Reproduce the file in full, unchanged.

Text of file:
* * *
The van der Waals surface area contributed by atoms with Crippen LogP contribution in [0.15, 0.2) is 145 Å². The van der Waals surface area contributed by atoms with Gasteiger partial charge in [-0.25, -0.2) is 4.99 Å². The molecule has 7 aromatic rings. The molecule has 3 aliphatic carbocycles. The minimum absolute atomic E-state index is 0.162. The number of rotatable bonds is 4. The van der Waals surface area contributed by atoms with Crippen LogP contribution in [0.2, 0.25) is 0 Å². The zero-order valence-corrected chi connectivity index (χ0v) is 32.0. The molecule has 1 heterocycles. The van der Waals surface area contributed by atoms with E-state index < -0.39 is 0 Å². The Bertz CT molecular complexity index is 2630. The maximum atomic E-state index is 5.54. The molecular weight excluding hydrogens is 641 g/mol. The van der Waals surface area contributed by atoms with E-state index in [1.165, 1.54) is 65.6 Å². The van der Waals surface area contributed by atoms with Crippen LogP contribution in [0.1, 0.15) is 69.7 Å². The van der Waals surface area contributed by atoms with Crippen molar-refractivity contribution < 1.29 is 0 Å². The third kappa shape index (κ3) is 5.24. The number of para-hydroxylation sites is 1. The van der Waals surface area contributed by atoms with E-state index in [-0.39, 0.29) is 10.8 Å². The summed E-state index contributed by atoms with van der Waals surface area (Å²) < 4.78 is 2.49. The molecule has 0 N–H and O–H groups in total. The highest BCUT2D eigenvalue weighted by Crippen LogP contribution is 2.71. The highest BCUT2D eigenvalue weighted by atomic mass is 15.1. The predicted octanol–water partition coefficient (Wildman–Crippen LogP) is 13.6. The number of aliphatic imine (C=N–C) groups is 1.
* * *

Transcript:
The van der Waals surface area contributed by atoms with Crippen LogP contribution in [0.15, 0.2) is 145 Å². The van der Waals surface area contributed by atoms with Gasteiger partial charge in [-0.25, -0.2) is 4.99 Å². The molecule has 7 aromatic rings. The molecule has 3 aliphatic carbocycles. The minimum absolute atomic E-state index is 0.162. The number of rotatable bonds is 4. The van der Waals surface area contributed by atoms with Crippen LogP contribution in [0.2, 0.25) is 0 Å². The zero-order valence-corrected chi connectivity index (χ0v) is 32.0. The molecule has 1 heterocycles. The van der Waals surface area contributed by atoms with E-state index < -0.39 is 0 Å². The Bertz CT molecular complexity index is 2630. The maximum atomic E-state index is 5.54. The molecular weight excluding hydrogens is 641 g/mol. The van der Waals surface area contributed by atoms with E-state index in [1.165, 1.54) is 65.6 Å². The van der Waals surface area contributed by atoms with Crippen LogP contribution in [0.1, 0.15) is 69.7 Å². The van der Waals surface area contributed by atoms with Crippen molar-refractivity contribution < 1.29 is 0 Å². The third kappa shape index (κ3) is 5.24. The number of para-hydroxylation sites is 1. The van der Waals surface area contributed by atoms with E-state index in [-0.39, 0.29) is 10.8 Å². The summed E-state index contributed by atoms with van der Waals surface area (Å²) < 4.78 is 2.49. The molecule has 0 N–H and O–H groups in total. The highest BCUT2D eigenvalue weighted by Crippen LogP contribution is 2.71. The highest BCUT2D eigenvalue weighted by atomic mass is 15.1. The predicted octanol–water partition coefficient (Wildman–Crippen LogP) is 13.6. The number of aliphatic imine (C=N–C) groups is 1.